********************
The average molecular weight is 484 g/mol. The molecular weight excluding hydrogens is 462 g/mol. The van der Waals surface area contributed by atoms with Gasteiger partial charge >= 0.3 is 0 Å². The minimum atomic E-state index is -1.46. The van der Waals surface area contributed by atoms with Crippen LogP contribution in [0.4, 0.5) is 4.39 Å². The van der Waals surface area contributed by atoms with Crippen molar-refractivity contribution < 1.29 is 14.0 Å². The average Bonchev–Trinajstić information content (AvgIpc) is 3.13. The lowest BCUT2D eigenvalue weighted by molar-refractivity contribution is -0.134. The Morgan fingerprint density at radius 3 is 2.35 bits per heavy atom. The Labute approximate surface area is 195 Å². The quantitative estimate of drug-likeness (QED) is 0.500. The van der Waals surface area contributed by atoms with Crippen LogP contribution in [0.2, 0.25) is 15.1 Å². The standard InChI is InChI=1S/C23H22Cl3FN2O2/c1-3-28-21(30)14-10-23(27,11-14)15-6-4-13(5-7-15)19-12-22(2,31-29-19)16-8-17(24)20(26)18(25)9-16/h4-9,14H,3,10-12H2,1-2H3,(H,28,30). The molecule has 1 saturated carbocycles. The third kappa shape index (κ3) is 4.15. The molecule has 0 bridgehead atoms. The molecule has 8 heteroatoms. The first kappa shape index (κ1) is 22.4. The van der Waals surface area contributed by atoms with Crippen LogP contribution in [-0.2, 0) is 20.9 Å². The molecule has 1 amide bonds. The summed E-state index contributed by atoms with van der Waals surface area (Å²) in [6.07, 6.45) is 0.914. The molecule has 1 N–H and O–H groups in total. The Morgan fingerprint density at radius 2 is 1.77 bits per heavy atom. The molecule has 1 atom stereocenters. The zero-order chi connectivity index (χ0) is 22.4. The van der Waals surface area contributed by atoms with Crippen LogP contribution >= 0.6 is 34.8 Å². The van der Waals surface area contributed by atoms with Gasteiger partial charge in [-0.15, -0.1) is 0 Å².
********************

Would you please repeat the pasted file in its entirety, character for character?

The average molecular weight is 484 g/mol. The molecular weight excluding hydrogens is 462 g/mol. The van der Waals surface area contributed by atoms with Gasteiger partial charge >= 0.3 is 0 Å². The minimum atomic E-state index is -1.46. The van der Waals surface area contributed by atoms with Crippen LogP contribution in [0.4, 0.5) is 4.39 Å². The van der Waals surface area contributed by atoms with Crippen molar-refractivity contribution < 1.29 is 14.0 Å². The average Bonchev–Trinajstić information content (AvgIpc) is 3.13. The lowest BCUT2D eigenvalue weighted by molar-refractivity contribution is -0.134. The Morgan fingerprint density at radius 3 is 2.35 bits per heavy atom. The Labute approximate surface area is 195 Å². The quantitative estimate of drug-likeness (QED) is 0.500. The van der Waals surface area contributed by atoms with Crippen LogP contribution in [0.2, 0.25) is 15.1 Å². The standard InChI is InChI=1S/C23H22Cl3FN2O2/c1-3-28-21(30)14-10-23(27,11-14)15-6-4-13(5-7-15)19-12-22(2,31-29-19)16-8-17(24)20(26)18(25)9-16/h4-9,14H,3,10-12H2,1-2H3,(H,28,30). The molecule has 1 saturated carbocycles. The third kappa shape index (κ3) is 4.15. The molecule has 0 bridgehead atoms. The molecule has 8 heteroatoms. The first kappa shape index (κ1) is 22.4. The van der Waals surface area contributed by atoms with Crippen LogP contribution in [-0.2, 0) is 20.9 Å². The molecule has 1 amide bonds. The summed E-state index contributed by atoms with van der Waals surface area (Å²) in [6.07, 6.45) is 0.914. The molecule has 1 N–H and O–H groups in total. The Morgan fingerprint density at radius 2 is 1.77 bits per heavy atom. The molecule has 1 atom stereocenters. The zero-order chi connectivity index (χ0) is 22.4. The van der Waals surface area contributed by atoms with Crippen LogP contribution >= 0.6 is 34.8 Å². The van der Waals surface area contributed by atoms with Gasteiger partial charge in [-0.15, -0.1) is 0 Å².